Obituary: Freaky Tah

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The Independent Culture
RAP MUSIC'S Tarantino-style tendency to glamorise violence shows no sign of abating.

In this unsavoury climate, which sees major record labels exploiting street culture without thinking through the consequences, the fatal shooting of Freaky Tah (a.k.a. Raymond Rodgers), a member of the US rap act Lost Boyz, seems to be just another name to add to the sad litany of Tupac Shakur, killed in 1996, Notorious B.I.G., shot in 1997, and the cult rapper Big L (hugely respected in the underground for his tracks "Ebonics" and "Devil's Son"), who was gunned down in February this year.

Yet, until recently, Freaky Tah and the three other member of Lost Boyz looked as if they had managed to escape their origins in the South Jamaica area of Queens, New York, with the success of two gold albums. However, the group didn't bail out of their community and supported local businesses as well as helping kids from their own neighbourhood.

Freaky Tah, along with his friend T. Kelly, who took up the nom de rap Mr Cheeks and cousins who became Pretty Lou and D.J. Spigg Nice, had seen the other side. "We've got family values," stated Freaky Tah in interviews. "We've played together when we were little and I hope to be buried beside these cats."

Raymond Rodgers was born in 1972. After attending high school, with the three other members of the group he began working at Kennedy Airport, but all four decided to quit on the same day. The quartet took their name from Joel Schumacher's 1987 film, the teen blockbuster The Lost Boys, and struggled to find a recording deal. Mr Cheeks penned some rhymes for the hip-hop pioneers Whodini (of "Magic's Wand" fame) and gangsta rapper Father MC.

The Lost Boyz openly admitted that, in the early Nineties, they hustled and sold drugs to make ends meet. However, after seeing another dealer get shot, they decided to go straight, just as they signed to the Universal label in 1995.

By then, rap had gone mainstream, worldwide and ballistic, and several singles, "Jeeps", "Lex Coup", "Bimaz & Benz", "Renee", "Lifestyles of the Rich and Shameless" - with its mantra "some died wit the name, some die nameless, it's all the same game, it's all the same pain" - and "Music Makes Me High" (complete with a mindblowing remix featuring Tha Dogg Pound) as well as the infectious "Get Up", helped establish the Lost Boyz on the hip-hop scene. However, the release of their debut album, Legal Drug Money, which reflected on their transition from a ghetto existence, was delayed until 1996 and, even though the record went gold, the outfit didn't quite emulate the cross-over success of Jay-Z, Busta Rhymes or Bone, Thugs 'N' Harmony.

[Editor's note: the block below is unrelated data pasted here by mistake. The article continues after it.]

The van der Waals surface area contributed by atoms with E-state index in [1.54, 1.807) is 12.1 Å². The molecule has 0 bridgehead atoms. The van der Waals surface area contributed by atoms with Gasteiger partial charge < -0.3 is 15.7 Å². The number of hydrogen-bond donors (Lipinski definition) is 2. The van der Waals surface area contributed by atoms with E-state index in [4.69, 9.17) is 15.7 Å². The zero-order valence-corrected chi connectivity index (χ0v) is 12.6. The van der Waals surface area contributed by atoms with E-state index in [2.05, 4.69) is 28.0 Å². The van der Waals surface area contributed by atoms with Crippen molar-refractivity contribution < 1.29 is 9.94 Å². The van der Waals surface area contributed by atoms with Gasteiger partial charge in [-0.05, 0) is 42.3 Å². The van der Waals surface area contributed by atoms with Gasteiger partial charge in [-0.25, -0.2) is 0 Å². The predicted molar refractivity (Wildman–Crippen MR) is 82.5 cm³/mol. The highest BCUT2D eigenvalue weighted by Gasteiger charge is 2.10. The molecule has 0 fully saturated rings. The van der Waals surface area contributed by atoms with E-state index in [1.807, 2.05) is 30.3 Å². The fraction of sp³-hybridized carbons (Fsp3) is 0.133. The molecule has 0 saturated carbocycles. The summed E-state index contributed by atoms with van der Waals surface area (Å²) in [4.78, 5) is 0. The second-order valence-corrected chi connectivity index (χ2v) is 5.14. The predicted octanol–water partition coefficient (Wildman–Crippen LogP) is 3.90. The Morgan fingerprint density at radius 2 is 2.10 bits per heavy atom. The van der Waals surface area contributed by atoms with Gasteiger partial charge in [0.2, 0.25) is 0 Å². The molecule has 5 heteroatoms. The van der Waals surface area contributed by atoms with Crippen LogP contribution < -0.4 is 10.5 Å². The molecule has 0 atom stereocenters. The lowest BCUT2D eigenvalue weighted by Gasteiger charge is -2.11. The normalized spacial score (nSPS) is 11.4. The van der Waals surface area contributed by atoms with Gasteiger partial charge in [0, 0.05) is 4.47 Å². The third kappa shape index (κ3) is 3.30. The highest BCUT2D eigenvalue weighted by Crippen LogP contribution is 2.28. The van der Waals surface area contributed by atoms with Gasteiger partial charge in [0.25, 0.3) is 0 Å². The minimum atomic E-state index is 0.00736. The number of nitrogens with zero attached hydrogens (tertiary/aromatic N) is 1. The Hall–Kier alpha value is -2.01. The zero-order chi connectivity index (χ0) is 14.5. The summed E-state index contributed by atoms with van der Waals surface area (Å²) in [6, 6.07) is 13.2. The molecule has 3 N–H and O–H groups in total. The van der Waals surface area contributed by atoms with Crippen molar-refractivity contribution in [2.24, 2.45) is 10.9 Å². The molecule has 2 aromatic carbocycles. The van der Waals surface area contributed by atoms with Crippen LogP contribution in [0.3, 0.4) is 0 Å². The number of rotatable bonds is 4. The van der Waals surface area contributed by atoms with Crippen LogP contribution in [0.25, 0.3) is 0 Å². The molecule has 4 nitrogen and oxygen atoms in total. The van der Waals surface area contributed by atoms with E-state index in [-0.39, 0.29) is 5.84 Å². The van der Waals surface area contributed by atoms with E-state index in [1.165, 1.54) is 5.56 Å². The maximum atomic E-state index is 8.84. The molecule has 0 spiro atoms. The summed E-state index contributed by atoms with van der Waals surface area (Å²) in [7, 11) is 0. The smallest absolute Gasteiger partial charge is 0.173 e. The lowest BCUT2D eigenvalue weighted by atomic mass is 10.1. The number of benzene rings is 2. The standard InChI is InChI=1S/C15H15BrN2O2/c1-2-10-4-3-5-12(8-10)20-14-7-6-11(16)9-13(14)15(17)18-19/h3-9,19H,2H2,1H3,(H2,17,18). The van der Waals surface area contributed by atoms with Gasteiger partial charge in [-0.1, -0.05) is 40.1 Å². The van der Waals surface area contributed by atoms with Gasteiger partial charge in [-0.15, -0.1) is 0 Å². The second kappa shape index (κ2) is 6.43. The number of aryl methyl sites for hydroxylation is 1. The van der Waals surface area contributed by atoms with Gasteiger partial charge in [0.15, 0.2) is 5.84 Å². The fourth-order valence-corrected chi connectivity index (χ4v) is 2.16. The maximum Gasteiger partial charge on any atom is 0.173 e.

Love Peace & Nappiness (1997) an uplifting and more mature follow-up, saw Lost Boyz widen their horizons and function in a more democratic manner, with Tah penning "Get Your Hustle On" and "Why?", two of the album's pivotal tracks. According to Pretty Lou, "Cheeks and Freaky were the star players on the team. I was like the amp-man, making the crowd throw their hands up while Spigg kept the music going and did some background vocals."

Featuring guest appearances by upcoming rap stars like Redman and Canibus and the obligatory homage to Tupac Shakur and Biggie Smalls, Love Peace & Nappiness sold more than 500,000 copies. The Lost Boyz, who pledged allegiance to their background in "My Crew", formed their own production company called LB Family Entertainment and were hoping to issue a compilation featuring some of the finest undiscovered talent from Queens. Freaky Tah's father, Linford Rodgers, said of his son's work: "His dream was to help other kids in the neighbourhood get started in the business. He was an open-hearted person, always willing to help those who were in need."

A third album by the group, provisionally entitled LB For Life, was due for release in June.

Raymond "Freaky Tah" Rodgers, rapper and songwriter: born New York 1972; died New York 29 March 1999.